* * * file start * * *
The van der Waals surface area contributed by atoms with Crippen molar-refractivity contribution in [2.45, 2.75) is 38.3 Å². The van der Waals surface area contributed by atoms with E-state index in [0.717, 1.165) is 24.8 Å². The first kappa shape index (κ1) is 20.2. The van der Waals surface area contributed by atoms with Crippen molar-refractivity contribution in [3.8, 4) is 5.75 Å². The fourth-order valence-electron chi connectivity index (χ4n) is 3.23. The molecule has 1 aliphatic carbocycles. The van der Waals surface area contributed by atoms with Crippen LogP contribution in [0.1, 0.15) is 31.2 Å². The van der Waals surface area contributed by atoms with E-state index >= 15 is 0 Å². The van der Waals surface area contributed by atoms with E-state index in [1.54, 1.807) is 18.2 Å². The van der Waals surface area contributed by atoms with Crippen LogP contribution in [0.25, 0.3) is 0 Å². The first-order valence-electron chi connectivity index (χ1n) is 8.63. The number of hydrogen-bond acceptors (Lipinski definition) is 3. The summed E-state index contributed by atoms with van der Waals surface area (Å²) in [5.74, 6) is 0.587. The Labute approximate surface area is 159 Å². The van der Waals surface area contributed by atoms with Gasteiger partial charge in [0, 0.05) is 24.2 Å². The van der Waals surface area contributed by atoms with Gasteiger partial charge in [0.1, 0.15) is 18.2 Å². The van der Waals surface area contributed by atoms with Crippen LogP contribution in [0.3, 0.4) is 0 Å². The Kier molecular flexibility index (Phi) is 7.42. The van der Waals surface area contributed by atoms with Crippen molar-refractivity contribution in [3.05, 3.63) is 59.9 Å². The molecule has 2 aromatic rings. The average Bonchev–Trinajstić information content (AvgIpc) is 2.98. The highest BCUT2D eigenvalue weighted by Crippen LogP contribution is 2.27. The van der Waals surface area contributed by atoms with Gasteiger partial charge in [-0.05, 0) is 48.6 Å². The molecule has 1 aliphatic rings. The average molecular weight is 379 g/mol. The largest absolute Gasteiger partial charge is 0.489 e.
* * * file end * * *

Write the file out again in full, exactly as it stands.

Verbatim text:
The van der Waals surface area contributed by atoms with Crippen molar-refractivity contribution in [2.45, 2.75) is 38.3 Å². The van der Waals surface area contributed by atoms with E-state index in [0.717, 1.165) is 24.8 Å². The first kappa shape index (κ1) is 20.2. The van der Waals surface area contributed by atoms with Crippen molar-refractivity contribution in [3.8, 4) is 5.75 Å². The fourth-order valence-electron chi connectivity index (χ4n) is 3.23. The molecule has 1 aliphatic carbocycles. The van der Waals surface area contributed by atoms with Crippen LogP contribution in [0.1, 0.15) is 31.2 Å². The van der Waals surface area contributed by atoms with E-state index >= 15 is 0 Å². The van der Waals surface area contributed by atoms with E-state index in [1.54, 1.807) is 18.2 Å². The van der Waals surface area contributed by atoms with Crippen LogP contribution in [0.25, 0.3) is 0 Å². The first-order valence-electron chi connectivity index (χ1n) is 8.63. The number of hydrogen-bond acceptors (Lipinski definition) is 3. The summed E-state index contributed by atoms with van der Waals surface area (Å²) in [5.74, 6) is 0.587. The Labute approximate surface area is 159 Å². The van der Waals surface area contributed by atoms with Gasteiger partial charge in [0, 0.05) is 24.2 Å². The van der Waals surface area contributed by atoms with Gasteiger partial charge in [0.1, 0.15) is 18.2 Å². The van der Waals surface area contributed by atoms with Crippen LogP contribution in [0.3, 0.4) is 0 Å². The Kier molecular flexibility index (Phi) is 7.42. The van der Waals surface area contributed by atoms with Crippen molar-refractivity contribution in [3.05, 3.63) is 59.9 Å². The molecule has 2 aromatic rings. The average Bonchev–Trinajstić information content (AvgIpc) is 2.98. The highest BCUT2D eigenvalue weighted by Crippen LogP contribution is 2.27. The van der Waals surface area contributed by atoms with Gasteiger partial charge in [-0.05, 0) is 48.6 Å². The molecule has 1 aliphatic rings. The average molecular weight is 379 g/mol. The largest absolute Gasteiger partial charge is 0.489 e.